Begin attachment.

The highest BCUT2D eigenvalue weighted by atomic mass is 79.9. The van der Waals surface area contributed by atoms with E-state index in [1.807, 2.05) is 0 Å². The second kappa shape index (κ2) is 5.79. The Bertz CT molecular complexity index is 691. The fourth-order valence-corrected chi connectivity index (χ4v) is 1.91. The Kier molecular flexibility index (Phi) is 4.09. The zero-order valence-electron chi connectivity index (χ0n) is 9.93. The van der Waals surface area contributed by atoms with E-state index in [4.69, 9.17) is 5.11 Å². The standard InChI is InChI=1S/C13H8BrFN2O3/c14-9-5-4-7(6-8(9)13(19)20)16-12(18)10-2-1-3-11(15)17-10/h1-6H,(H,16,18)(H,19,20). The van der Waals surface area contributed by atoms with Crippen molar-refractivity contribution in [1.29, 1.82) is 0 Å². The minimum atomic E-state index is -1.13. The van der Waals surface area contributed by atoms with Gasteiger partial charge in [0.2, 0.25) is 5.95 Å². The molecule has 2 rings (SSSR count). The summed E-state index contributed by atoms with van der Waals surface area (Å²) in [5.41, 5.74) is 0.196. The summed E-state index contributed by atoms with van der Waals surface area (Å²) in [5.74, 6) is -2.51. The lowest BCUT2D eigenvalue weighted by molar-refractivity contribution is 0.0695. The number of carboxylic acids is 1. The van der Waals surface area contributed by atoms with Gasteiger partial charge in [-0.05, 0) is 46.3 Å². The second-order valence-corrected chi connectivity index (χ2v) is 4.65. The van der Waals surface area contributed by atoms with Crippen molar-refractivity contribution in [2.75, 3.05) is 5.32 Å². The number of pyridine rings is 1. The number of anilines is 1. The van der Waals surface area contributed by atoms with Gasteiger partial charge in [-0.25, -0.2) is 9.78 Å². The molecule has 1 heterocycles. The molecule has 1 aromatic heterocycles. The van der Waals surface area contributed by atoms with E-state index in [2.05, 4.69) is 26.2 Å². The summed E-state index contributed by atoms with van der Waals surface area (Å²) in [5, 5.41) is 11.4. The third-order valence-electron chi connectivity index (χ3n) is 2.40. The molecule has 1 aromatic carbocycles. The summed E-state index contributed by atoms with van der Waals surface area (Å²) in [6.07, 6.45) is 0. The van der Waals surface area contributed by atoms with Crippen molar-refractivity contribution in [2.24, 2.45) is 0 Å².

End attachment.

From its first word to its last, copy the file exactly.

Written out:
The highest BCUT2D eigenvalue weighted by atomic mass is 79.9. The van der Waals surface area contributed by atoms with E-state index in [1.807, 2.05) is 0 Å². The second kappa shape index (κ2) is 5.79. The Bertz CT molecular complexity index is 691. The fourth-order valence-corrected chi connectivity index (χ4v) is 1.91. The Kier molecular flexibility index (Phi) is 4.09. The zero-order valence-electron chi connectivity index (χ0n) is 9.93. The van der Waals surface area contributed by atoms with E-state index in [4.69, 9.17) is 5.11 Å². The standard InChI is InChI=1S/C13H8BrFN2O3/c14-9-5-4-7(6-8(9)13(19)20)16-12(18)10-2-1-3-11(15)17-10/h1-6H,(H,16,18)(H,19,20). The van der Waals surface area contributed by atoms with Crippen molar-refractivity contribution in [1.29, 1.82) is 0 Å². The minimum atomic E-state index is -1.13. The van der Waals surface area contributed by atoms with Gasteiger partial charge in [0.2, 0.25) is 5.95 Å². The molecule has 2 rings (SSSR count). The summed E-state index contributed by atoms with van der Waals surface area (Å²) in [5.41, 5.74) is 0.196. The summed E-state index contributed by atoms with van der Waals surface area (Å²) in [5.74, 6) is -2.51. The lowest BCUT2D eigenvalue weighted by molar-refractivity contribution is 0.0695. The number of carboxylic acids is 1. The van der Waals surface area contributed by atoms with Gasteiger partial charge in [-0.05, 0) is 46.3 Å². The second-order valence-corrected chi connectivity index (χ2v) is 4.65. The van der Waals surface area contributed by atoms with Crippen molar-refractivity contribution in [2.75, 3.05) is 5.32 Å². The number of pyridine rings is 1. The number of anilines is 1. The van der Waals surface area contributed by atoms with Gasteiger partial charge in [-0.25, -0.2) is 9.78 Å². The molecule has 1 heterocycles. The molecule has 1 aromatic heterocycles. The van der Waals surface area contributed by atoms with E-state index in [2.05, 4.69) is 26.2 Å². The summed E-state index contributed by atoms with van der Waals surface area (Å²) in [5, 5.41) is 11.4. The third-order valence-electron chi connectivity index (χ3n) is 2.40. The molecule has 1 aromatic carbocycles. The summed E-state index contributed by atoms with van der Waals surface area (Å²) in [6.07, 6.45) is 0. The van der Waals surface area contributed by atoms with Crippen molar-refractivity contribution in [2.24, 2.45) is 0 Å².